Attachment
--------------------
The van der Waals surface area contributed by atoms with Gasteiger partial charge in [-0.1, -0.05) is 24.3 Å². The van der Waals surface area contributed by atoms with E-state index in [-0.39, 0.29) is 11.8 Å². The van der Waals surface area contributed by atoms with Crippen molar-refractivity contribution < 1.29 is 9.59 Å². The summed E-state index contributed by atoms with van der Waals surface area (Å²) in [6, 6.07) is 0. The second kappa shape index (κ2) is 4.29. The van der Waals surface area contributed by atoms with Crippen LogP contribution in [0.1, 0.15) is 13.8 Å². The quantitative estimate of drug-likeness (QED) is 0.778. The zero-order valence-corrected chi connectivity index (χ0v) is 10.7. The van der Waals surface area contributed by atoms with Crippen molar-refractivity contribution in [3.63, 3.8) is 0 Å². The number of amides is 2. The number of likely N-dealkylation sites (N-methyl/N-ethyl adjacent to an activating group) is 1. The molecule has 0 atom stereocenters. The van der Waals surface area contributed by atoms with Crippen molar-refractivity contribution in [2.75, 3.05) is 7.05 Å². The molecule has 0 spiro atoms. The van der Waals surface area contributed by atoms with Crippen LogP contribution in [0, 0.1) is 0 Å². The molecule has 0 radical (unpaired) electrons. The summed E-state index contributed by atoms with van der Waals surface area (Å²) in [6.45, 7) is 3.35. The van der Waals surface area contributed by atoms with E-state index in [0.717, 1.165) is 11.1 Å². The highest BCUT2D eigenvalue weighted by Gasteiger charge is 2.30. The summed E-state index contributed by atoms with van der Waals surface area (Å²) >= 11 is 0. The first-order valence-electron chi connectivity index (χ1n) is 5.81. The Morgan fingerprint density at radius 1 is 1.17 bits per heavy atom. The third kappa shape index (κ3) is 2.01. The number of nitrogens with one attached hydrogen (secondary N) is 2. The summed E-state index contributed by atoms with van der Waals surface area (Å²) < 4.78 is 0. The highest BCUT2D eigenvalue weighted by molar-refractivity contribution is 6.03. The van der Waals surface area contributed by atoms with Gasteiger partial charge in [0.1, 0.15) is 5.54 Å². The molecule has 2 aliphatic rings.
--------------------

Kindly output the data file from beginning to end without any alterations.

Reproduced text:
The van der Waals surface area contributed by atoms with Gasteiger partial charge in [-0.1, -0.05) is 24.3 Å². The van der Waals surface area contributed by atoms with E-state index in [-0.39, 0.29) is 11.8 Å². The van der Waals surface area contributed by atoms with Crippen molar-refractivity contribution < 1.29 is 9.59 Å². The summed E-state index contributed by atoms with van der Waals surface area (Å²) in [6, 6.07) is 0. The second kappa shape index (κ2) is 4.29. The van der Waals surface area contributed by atoms with Crippen LogP contribution in [0.1, 0.15) is 13.8 Å². The quantitative estimate of drug-likeness (QED) is 0.778. The zero-order valence-corrected chi connectivity index (χ0v) is 10.7. The van der Waals surface area contributed by atoms with Crippen molar-refractivity contribution in [3.63, 3.8) is 0 Å². The number of amides is 2. The number of likely N-dealkylation sites (N-methyl/N-ethyl adjacent to an activating group) is 1. The molecule has 0 atom stereocenters. The van der Waals surface area contributed by atoms with Crippen molar-refractivity contribution in [2.75, 3.05) is 7.05 Å². The molecule has 0 spiro atoms. The van der Waals surface area contributed by atoms with Crippen LogP contribution in [0, 0.1) is 0 Å². The molecule has 0 radical (unpaired) electrons. The summed E-state index contributed by atoms with van der Waals surface area (Å²) in [6.45, 7) is 3.35. The van der Waals surface area contributed by atoms with E-state index in [0.717, 1.165) is 11.1 Å². The highest BCUT2D eigenvalue weighted by Gasteiger charge is 2.30. The summed E-state index contributed by atoms with van der Waals surface area (Å²) >= 11 is 0. The first-order valence-electron chi connectivity index (χ1n) is 5.81. The Morgan fingerprint density at radius 1 is 1.17 bits per heavy atom. The third kappa shape index (κ3) is 2.01. The number of nitrogens with one attached hydrogen (secondary N) is 2. The summed E-state index contributed by atoms with van der Waals surface area (Å²) < 4.78 is 0. The highest BCUT2D eigenvalue weighted by molar-refractivity contribution is 6.03. The van der Waals surface area contributed by atoms with Gasteiger partial charge in [0.1, 0.15) is 5.54 Å². The molecule has 2 aliphatic rings.